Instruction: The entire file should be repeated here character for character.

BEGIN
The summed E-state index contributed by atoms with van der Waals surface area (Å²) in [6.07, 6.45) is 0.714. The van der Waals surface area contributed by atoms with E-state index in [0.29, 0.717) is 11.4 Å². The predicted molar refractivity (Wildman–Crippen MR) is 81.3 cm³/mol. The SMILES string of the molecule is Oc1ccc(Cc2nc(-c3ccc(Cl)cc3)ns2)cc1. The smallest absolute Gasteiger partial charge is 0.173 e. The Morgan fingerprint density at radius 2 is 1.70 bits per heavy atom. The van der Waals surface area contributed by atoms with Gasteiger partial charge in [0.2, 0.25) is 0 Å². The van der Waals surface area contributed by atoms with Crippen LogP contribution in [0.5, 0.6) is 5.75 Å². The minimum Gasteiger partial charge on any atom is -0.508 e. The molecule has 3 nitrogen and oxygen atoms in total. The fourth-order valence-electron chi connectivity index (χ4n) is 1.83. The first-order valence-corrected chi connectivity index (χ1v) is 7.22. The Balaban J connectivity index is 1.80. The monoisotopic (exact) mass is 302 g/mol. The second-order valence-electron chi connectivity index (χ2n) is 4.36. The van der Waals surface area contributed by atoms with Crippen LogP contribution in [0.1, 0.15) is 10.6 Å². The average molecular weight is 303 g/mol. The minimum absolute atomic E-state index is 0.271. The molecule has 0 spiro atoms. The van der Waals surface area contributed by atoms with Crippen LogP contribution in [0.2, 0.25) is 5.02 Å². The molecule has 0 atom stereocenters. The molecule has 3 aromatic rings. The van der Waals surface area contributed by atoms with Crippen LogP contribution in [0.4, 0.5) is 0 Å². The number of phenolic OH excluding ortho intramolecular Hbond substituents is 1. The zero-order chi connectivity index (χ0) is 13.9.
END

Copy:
The summed E-state index contributed by atoms with van der Waals surface area (Å²) in [6.07, 6.45) is 0.714. The van der Waals surface area contributed by atoms with E-state index in [0.29, 0.717) is 11.4 Å². The predicted molar refractivity (Wildman–Crippen MR) is 81.3 cm³/mol. The SMILES string of the molecule is Oc1ccc(Cc2nc(-c3ccc(Cl)cc3)ns2)cc1. The smallest absolute Gasteiger partial charge is 0.173 e. The Morgan fingerprint density at radius 2 is 1.70 bits per heavy atom. The van der Waals surface area contributed by atoms with Gasteiger partial charge in [0.2, 0.25) is 0 Å². The van der Waals surface area contributed by atoms with Crippen LogP contribution in [0.5, 0.6) is 5.75 Å². The minimum Gasteiger partial charge on any atom is -0.508 e. The molecule has 3 nitrogen and oxygen atoms in total. The fourth-order valence-electron chi connectivity index (χ4n) is 1.83. The first-order valence-corrected chi connectivity index (χ1v) is 7.22. The Balaban J connectivity index is 1.80. The monoisotopic (exact) mass is 302 g/mol. The second-order valence-electron chi connectivity index (χ2n) is 4.36. The van der Waals surface area contributed by atoms with Crippen LogP contribution in [0.1, 0.15) is 10.6 Å². The average molecular weight is 303 g/mol. The minimum absolute atomic E-state index is 0.271. The molecule has 0 spiro atoms. The van der Waals surface area contributed by atoms with Crippen LogP contribution in [0.2, 0.25) is 5.02 Å². The molecule has 0 atom stereocenters. The molecule has 3 aromatic rings. The van der Waals surface area contributed by atoms with Crippen LogP contribution in [0.4, 0.5) is 0 Å². The number of phenolic OH excluding ortho intramolecular Hbond substituents is 1. The zero-order chi connectivity index (χ0) is 13.9.